I've been complaining for a long time--yeah, I know, this sentence could end right there, but I'll continue anyway--I've been complaining for a long time about the "generations" construct which is a sort of pop sociology thing that sometimes seems barely a step up from astrology. This chart, harvested from Wikipedia, sums up the system, if we can call it that:
And I think it borders on crazy. I guess it started with the "lost generation" of the 1920s. But that term was just an observation that Gertrude Stein made about a particular set of extremely atypical artists. I don't know whether it was ever applied to an entire cohort of people who just happened to have been born around the same time. It certainly wouldn't have made much sense to classify my wife's grandmother, born ca. 1900 in rural Mississippi and growing up in circumstances more 19th than 20th century, more frontier than suburbia, with Ernest Hemingway's crowd.
I think, or rather I speculate, that prior to arrival of the baby boomers the term "generation" was not used so broadly. If someone spoke of "my father's generation," it was probably understood that the reference was limited in other ways: class, ethnicity, and such. "My father's generation plowed with mules" obviously applied only to farmers. "Baby boom" was first only a factual description of a demographic phenomenon: the striking increase in the number of births in the ten years or so following the end of World War II. Later on, as those babies became by their sheer numbers a social force, they naturally were referred to as "baby boomers."
Well, okay, that was reasonable. But then generalizations of a more questionable sort began to be applied to them. They (we) were "idealistic," "rebellious," "questioning," "free-spirited," and so on, in mostly admiring terms, which I often came to see as a sort of envy on the part of older liberals who wished they could be doing what we were doing. For a long time in fact "baby boomer" came pretty close to being synonymous with "hippie," and it's still not unusual to hear that equivalence. But it was wildly inaccurate, because most baby boomers were pretty conventional and unrebellious; hippies were a very small minority.
In practice "baby boomers" was almost a synonym for "young people." Then somewhere along the line, as baby boomers moved into middle age and beyond, and their children became "the young," the sort of people who like this sort of thing needed a new tag. At that point most of the people doing the tagging were baby boomers, and so they apparently said "Gosh, there are now young people who are not us. Isn't that weird?!? They're an unknown quantity--let's call them 'X'."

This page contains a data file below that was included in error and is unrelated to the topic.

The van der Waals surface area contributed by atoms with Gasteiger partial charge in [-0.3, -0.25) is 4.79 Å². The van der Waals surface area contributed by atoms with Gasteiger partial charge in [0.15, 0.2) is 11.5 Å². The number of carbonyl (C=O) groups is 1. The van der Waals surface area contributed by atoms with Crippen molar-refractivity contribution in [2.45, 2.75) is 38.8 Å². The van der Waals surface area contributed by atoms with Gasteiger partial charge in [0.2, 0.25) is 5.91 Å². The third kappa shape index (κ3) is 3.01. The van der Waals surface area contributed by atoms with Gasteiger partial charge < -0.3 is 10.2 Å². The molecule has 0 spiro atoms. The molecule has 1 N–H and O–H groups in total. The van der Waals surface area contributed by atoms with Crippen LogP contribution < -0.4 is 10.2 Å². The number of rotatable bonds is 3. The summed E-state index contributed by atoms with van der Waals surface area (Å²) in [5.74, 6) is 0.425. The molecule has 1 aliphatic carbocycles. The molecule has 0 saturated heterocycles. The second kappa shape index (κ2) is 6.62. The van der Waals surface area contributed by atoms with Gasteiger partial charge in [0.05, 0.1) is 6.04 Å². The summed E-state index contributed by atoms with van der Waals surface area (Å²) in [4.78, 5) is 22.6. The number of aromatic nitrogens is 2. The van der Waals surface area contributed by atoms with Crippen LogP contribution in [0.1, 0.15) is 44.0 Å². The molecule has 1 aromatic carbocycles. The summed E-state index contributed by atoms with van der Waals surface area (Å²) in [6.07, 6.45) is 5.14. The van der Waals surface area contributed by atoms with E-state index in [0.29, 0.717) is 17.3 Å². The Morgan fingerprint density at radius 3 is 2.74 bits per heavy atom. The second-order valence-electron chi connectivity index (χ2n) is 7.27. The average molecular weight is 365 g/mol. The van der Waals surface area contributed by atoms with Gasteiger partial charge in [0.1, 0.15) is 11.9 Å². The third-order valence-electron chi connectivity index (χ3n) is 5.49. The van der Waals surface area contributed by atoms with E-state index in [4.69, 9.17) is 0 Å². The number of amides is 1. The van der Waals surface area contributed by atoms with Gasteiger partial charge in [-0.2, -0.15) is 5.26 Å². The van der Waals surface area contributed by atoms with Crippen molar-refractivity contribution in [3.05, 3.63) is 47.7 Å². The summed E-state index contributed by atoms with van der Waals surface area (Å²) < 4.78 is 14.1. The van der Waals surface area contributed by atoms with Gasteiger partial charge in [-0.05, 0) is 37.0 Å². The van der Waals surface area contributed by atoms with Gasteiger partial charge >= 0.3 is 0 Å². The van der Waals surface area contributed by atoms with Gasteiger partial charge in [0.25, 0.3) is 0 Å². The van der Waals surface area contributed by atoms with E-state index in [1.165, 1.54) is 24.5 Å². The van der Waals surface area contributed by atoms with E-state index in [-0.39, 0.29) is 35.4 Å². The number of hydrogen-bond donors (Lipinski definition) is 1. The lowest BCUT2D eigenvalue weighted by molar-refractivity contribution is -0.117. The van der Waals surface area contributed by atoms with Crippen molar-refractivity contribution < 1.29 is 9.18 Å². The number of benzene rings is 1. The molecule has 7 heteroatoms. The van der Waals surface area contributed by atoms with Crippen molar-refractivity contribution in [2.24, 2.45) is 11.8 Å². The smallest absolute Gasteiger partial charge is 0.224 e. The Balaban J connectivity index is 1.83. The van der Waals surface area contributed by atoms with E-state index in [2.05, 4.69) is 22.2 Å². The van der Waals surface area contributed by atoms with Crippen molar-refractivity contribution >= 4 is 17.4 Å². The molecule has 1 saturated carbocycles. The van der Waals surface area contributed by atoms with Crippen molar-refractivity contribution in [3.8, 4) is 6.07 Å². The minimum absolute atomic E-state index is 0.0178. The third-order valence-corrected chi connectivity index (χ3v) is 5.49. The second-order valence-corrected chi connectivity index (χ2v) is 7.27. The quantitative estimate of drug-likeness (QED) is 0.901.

Since then it has gotten completely out of hand, as is clear from that chart. Generation Y, or, more commonly, "millenials"; generation Z, "zoomers"; and now, apparently, the attempt to label today's children as "generation Alpha." These classifications seem somewhat arbitrary to me, and as far as I can tell generalizations based on them are not especially accurate. You even hear people saying "As a millenial, I am...." (or "you are"). And insofar as this is just a statement of what it's like to be that age in this time, something valid may follow. But when what follows is something like "I'm more intuitive than analytical," it starts to sound like "As a Capricorn, I am...."
A few years ago (probably at least ten rather than "a few") I had to sit through an afternoon of training for supervisors on how to deal with millenial employees. It struck me about halfway through that the traits they were attributing, somewhat worshipfully, to millenials were for the most part simply those of youth. I suppose it's an American propensity to idealize youth as such. Cynic that I am, I always want to say, "Yes, young people tend to be more open and so on. But they also tend to be, like, stupid" (to adopt one of their verbal habits). "Foolish" is a better word, of course--I certainly was when I was young--but sometimes the result is indistinguishable.
I've always been unhappy with the use of "baby boomers" to refer to the actors in what we typically refer to as "the Sixties." Aside from the fact, noted above, that most of them weren't part of that phenomenon, there is the more important one that the boomers (I give in) weren't the primary force in it. Most of the most influential figures in that movement were not boomers, but were born five to ten years before the start of the boom. Dylan: b. 1941. Lennon: b. 1940. McCartney: b. 1942. Ken Kesey: b. 1935. Timothy Leary: b. 1920 (!--a real outlier). Most of the people who shaped and led the counterculture were young adults in the mid-1960s, while most boomers were still teenagers, and were followers rather than leaders in the movement.
But the two groups had one major thing in common: the culture in which they grew up was that of the U.S. and the U.K. in the ten to twenty years after the end of World War II. It was an extremely unusual period, in ways which have been discussed so exhaustively that I won't bother discussing them. What makes generations--groups of people united only by the times into which they were born --differ is not some mysterious change to their basic nature, but the experiences given to them by the culture in which they are formed.
So I say we drop "baby boomers" as a description of the cohort which was predominant in instigating the profound changes of the 1960s, and instead call them something like the mid-century generation. Or the post-war generation. Maybe Generation What The Hell Just Happened. Whatever we call it, it begins around 1940 and ends around 1960. People born after that period came of age in a culture which had already been dramatically reshaped by the mid-century generation.
I don't care what you call the others. You know how self-centered we boomers are.
This change shall be effective immediately.